Will the Future of Work be Virtual?
There is an interesting discussion going on the in tech scene right now. Jeff Jarvis got the ball rolling by writing a post at Buzzmachine about the Jobless Future we might be facing. Other tech leaders like Paul Graham and Jason Calacanis then joined in the discussion. Earlier that week Jarvis changed his upcoming talk at South by South West accordingly.
This is of course a topic that can’t be covered in one single blog post or by one single person. There are too many factors that led to the point we are at today. It seems as if we have reached what I would call “peak employement”. No more jobs are being created though more and more job seekers, old and young are entering the market. Why didn’t this happen earlier you might ask.
One of the reasons I see is that we live in relative peace and prosperity for over 60 years now. World War I and II together with pandemics like the Spanish flu in 1918 killed tens of millions of people and though it might sound sarcastic, it had its influence and actually regulated the job market. If you get back further in time you had even more wars and pandemics, Black Death for instance killed 30% to 60% of Europe’s population and left entire regions deserted, without any survivors. In other words for most parts in human history there was more work available than people.
As a second reason, we must consider that until the industrial revolution there has always been a substitute for workers to go to. When people moved from rural parts into cities, they found work in new industries as all of these needed lots of man power. The windmill did not kill jobs, it probably even created them as people were able to produce more flour than before. Therefore they needed more farm worker for bigger fields, people who get the wheat to the mills etc.
But the moment a machine gets more productive than workers this ecosystem breaks down. Today two people are working on the field during harvest. One of them is driving the combine harvester (which in itself is the substitute for two former jobs: the harvester and the thresher) and the driver of the tractor.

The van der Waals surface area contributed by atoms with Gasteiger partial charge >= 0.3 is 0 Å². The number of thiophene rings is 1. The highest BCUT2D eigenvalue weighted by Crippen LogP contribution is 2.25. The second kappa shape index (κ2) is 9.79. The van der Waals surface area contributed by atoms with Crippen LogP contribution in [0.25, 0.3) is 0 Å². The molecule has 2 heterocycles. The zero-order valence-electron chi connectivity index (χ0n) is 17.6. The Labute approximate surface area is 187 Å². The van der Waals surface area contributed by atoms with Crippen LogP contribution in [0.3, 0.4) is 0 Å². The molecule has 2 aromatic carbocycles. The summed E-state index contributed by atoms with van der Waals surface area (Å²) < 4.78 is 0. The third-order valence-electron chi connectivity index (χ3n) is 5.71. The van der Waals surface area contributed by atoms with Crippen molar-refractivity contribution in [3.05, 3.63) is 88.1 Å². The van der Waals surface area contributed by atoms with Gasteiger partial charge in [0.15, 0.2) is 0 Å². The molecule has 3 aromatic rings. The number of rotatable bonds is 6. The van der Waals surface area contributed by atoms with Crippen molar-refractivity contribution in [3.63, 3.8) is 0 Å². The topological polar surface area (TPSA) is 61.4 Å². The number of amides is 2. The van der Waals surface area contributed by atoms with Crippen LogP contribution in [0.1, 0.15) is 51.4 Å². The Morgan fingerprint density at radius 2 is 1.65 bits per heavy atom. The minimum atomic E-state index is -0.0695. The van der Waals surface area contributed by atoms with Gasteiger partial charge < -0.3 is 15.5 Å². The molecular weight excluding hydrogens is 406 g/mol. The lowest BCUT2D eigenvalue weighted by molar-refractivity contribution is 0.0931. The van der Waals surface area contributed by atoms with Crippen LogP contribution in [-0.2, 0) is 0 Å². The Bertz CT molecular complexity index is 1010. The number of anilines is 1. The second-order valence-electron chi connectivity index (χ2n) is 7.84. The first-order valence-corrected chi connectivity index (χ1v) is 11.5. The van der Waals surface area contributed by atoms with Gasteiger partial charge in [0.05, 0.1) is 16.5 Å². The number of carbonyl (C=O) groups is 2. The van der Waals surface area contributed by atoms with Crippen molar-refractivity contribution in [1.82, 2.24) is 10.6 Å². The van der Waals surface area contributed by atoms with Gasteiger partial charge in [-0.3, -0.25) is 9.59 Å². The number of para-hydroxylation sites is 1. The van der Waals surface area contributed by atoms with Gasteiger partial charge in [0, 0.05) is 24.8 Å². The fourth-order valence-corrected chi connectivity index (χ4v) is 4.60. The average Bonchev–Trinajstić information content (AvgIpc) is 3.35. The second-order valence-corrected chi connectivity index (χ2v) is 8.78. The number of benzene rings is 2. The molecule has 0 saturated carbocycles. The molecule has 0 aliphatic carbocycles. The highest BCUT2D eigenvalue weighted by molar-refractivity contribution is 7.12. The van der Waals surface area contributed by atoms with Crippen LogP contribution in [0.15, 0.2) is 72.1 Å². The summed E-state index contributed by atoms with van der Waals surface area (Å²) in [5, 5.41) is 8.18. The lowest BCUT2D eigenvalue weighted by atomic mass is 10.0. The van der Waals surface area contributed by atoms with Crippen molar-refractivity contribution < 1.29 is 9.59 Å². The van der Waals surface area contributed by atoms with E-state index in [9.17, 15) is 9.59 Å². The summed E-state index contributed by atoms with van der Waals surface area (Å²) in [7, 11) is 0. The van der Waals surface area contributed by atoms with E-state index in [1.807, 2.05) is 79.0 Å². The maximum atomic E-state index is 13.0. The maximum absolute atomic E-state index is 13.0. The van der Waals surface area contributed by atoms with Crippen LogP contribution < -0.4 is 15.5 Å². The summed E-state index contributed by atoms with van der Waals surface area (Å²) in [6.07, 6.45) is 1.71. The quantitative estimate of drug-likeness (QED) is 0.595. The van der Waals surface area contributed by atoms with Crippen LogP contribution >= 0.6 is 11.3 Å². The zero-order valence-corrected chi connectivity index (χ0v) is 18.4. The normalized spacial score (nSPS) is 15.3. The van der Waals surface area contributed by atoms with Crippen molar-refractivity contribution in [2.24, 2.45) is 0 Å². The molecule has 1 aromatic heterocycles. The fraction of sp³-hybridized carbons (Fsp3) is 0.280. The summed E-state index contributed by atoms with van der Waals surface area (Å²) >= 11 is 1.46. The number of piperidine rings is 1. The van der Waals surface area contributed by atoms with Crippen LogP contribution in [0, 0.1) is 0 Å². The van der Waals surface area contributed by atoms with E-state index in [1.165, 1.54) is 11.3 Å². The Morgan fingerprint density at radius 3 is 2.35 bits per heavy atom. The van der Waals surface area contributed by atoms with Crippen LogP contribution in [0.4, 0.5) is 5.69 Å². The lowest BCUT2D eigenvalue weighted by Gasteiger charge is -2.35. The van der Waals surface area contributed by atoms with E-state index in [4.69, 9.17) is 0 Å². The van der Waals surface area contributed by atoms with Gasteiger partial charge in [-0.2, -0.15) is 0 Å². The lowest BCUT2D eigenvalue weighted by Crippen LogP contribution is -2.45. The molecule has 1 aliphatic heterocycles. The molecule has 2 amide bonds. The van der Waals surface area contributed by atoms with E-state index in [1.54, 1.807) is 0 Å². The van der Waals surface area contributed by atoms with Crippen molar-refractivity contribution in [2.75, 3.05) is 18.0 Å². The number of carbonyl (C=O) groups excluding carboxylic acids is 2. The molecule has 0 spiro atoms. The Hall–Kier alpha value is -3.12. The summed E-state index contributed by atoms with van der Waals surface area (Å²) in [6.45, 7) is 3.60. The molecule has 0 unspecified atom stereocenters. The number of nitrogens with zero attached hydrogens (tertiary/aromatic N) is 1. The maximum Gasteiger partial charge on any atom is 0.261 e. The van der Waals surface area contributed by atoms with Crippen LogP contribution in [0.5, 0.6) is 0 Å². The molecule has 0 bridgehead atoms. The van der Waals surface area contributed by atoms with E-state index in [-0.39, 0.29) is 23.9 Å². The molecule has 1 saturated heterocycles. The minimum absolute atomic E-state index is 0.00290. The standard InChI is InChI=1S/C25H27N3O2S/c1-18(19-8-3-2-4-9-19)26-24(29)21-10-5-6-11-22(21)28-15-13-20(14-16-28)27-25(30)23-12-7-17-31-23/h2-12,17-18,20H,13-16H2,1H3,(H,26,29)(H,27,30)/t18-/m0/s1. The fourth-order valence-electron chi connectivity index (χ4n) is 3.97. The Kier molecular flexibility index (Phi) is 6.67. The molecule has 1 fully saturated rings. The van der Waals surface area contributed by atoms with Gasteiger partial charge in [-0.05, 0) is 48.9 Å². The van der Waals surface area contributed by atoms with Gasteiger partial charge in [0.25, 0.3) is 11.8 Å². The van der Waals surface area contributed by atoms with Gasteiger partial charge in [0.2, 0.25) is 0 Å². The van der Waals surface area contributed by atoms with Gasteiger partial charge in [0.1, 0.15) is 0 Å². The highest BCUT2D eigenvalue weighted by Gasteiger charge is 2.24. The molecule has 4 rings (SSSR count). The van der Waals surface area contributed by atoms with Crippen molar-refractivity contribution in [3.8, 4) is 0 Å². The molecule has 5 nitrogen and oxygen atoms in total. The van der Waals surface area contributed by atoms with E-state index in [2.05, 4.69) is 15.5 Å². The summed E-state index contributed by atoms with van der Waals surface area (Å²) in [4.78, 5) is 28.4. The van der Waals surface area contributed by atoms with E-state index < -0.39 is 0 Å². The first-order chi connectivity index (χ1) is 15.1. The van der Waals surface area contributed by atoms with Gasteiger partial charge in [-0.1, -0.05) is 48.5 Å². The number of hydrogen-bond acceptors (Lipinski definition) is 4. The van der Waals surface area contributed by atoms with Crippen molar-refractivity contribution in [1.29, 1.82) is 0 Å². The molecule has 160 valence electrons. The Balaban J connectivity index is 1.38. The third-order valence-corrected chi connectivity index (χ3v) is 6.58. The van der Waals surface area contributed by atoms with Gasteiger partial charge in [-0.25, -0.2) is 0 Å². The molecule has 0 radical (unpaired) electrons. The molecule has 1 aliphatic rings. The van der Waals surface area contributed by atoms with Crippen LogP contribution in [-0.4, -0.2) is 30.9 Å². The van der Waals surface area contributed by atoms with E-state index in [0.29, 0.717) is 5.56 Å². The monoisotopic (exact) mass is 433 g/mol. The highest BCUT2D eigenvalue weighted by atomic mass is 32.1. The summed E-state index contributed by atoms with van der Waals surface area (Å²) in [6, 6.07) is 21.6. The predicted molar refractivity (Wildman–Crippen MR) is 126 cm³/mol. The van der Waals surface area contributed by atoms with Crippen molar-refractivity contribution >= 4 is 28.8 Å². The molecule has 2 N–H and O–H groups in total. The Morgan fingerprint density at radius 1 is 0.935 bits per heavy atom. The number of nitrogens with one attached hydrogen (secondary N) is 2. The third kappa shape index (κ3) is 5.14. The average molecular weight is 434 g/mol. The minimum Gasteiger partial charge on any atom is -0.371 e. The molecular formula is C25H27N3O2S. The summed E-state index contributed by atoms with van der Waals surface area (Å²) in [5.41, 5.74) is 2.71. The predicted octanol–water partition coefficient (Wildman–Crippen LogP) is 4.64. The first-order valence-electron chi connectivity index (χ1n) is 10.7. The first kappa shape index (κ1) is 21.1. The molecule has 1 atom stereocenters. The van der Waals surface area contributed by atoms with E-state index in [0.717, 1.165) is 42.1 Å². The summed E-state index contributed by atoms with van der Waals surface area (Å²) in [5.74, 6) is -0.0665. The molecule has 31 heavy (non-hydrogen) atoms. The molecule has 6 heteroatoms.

If you combine those two factors, growing population and replacement of workforce by increasingly effective machines you have the basis of Marx’s Communist Manifesto on the one hand, and on the other hand a huge problem to deal with today. What kind of jobs are we going to create to not only allow people earn their living but also do something meaningful?
As we are in the picture of farm work already, let’s talk about Chinese prison workers, sweat shops and the phenomenon of gold farming. In May the Guardian published an interesting piece on Chinese prison workers who were forced to play World of Warcraft by night in order to create virtual goods and currency which then has been sold to gamers on the network. The same exists for popular games like Farmville where workers take care of the virtual farm while the owner sleeps.
Although the circumstances leave me with a disquieting feeling it becomes clear that in some parts of our society virtual goods and currencies are very real already and therewith they have value. Owners of virtual farms are willing to spend real money in order to grow their virtual estate and there seems to be enough of them to turn it into some kind of a gold rush including illegal activities to satisfy the increasing demand.
Up to today our school system is still preparing the next generation for a world in which most graduates would work in plants, bolting together cars, assembling TVs or sewing clothes. The problem is that those jobs have either been outsourced to developing countries, are taken by machines or are completely gone as the products themselves don’t exist anymore. And even those workers in China and India have to fear for their jobs as we were recently able to learn from Foxconn which is planning to “hire” one million robots.
While it is of course true that technology will create new jobs in industries that don’t even exist today, those however will only be a substitute for the jobs dying. There are lots of highly qualified people working in the oil industry today. People with the same skill set are going to work in the sector renewable energy or Cleantech a decade from now. But what will be the substitute for people with skills in manual labor, those who worked on the fields and later built cars and television sets?
As I wrote last week I believe that basic programming and / or skills in graphic design need to become part of every child’s education. While I don’t think that new technologies can offer jobs for everyone those skills will be a minimum requirement to at least get the chance of a job interview.
Similar to the opportunities that colleges offer you can take a look at the league of professional WoW or Counterstrike players around the globe. This is already an interesting option for talented teenagers today to become a professional e-athlete and earn serious money. It is the 21st century version of going to college and becoming a professional football or basketball player.
Picture: Abel Grimmer [Public domain], via Wikimedia Commons